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Old 09-11-2016, 02:27 PM   #15
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Does anybody on TF have a Westerbeke showing same scorch pattern? Maybe this is an incorrectly designed aftermarket elbow. You as a potential buyer are correct to raise the question, which may well prove to be unfounded. What HP and size vessel?
Thanks Sunchaser - 100 hp Westerbeke / 40' trawler 25,000 lbs.
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Old 09-11-2016, 03:15 PM   #16
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Originally Posted by SlowGypsy View Post
Now that I have an infra-red thermal "gun", I will be checking a lot of temperatures I was only guessing at before. Plan to keep a temp. log so I have a record of what is normal, so I can see when it gets out of line.
You're on the right track now! You'll also find that the IR Temp gun is very useful at helping you pick the very coldest beer from the fridge! That in itself makes it a worthy investment!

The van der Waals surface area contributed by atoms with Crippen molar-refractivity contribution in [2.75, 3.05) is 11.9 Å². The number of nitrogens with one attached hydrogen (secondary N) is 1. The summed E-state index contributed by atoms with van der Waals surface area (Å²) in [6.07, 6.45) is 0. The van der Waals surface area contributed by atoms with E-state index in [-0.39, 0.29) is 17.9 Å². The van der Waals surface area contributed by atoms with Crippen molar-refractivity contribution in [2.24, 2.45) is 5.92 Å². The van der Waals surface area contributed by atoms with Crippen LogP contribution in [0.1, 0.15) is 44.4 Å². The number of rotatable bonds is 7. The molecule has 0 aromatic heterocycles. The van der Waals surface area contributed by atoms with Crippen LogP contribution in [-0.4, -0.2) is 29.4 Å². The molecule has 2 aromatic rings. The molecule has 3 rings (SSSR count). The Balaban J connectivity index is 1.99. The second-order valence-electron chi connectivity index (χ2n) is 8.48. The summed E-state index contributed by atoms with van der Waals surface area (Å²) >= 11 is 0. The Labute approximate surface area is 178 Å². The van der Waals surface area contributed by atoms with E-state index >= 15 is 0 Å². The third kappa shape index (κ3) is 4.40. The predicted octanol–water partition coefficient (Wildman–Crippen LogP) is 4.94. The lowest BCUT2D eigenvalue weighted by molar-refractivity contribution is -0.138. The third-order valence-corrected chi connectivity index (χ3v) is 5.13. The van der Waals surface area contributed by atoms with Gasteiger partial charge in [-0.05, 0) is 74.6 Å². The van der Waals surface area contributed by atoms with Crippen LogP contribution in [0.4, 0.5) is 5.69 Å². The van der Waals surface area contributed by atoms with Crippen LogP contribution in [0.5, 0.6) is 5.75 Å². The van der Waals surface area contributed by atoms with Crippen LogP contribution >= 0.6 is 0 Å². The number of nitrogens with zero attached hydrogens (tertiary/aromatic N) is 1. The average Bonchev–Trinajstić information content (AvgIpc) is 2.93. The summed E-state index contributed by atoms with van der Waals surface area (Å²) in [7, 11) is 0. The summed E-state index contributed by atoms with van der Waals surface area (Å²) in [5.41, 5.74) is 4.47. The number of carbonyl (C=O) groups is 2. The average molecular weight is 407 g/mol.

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Old 09-11-2016, 05:01 PM   #17
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...You'll also find that the IR Temp gun is very useful at helping you pick the very coldest beer from the fridge! That in itself makes it a worthy investment!
Ah, Obi Wan FlyWright. Master of truly useful advice.
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Old 09-11-2016, 05:36 PM   #18
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Looks like original mfr's paint, judging by clean hoses and fuel lines. Odd, to me, is the way that ell burned the paint off starting right at the flange that's bolted to the heat exchanger. Surprised that the mfr's paint choice would burn. I suppose that the PO pushed the boat for some hours, but since there's paint everywhere else, I doubt an overheat episode. It's not as though a diesel can run rich and hot.

Dad's '51 Studebaker had a glowing red exhaust manifold after crossing a desert (in '52).
My '83 Volvo Turbo used to have a glowing red exhaust manifold after highway travel. Still got 170k miles before that turbo's oil bearings caked and I had to rebuild it.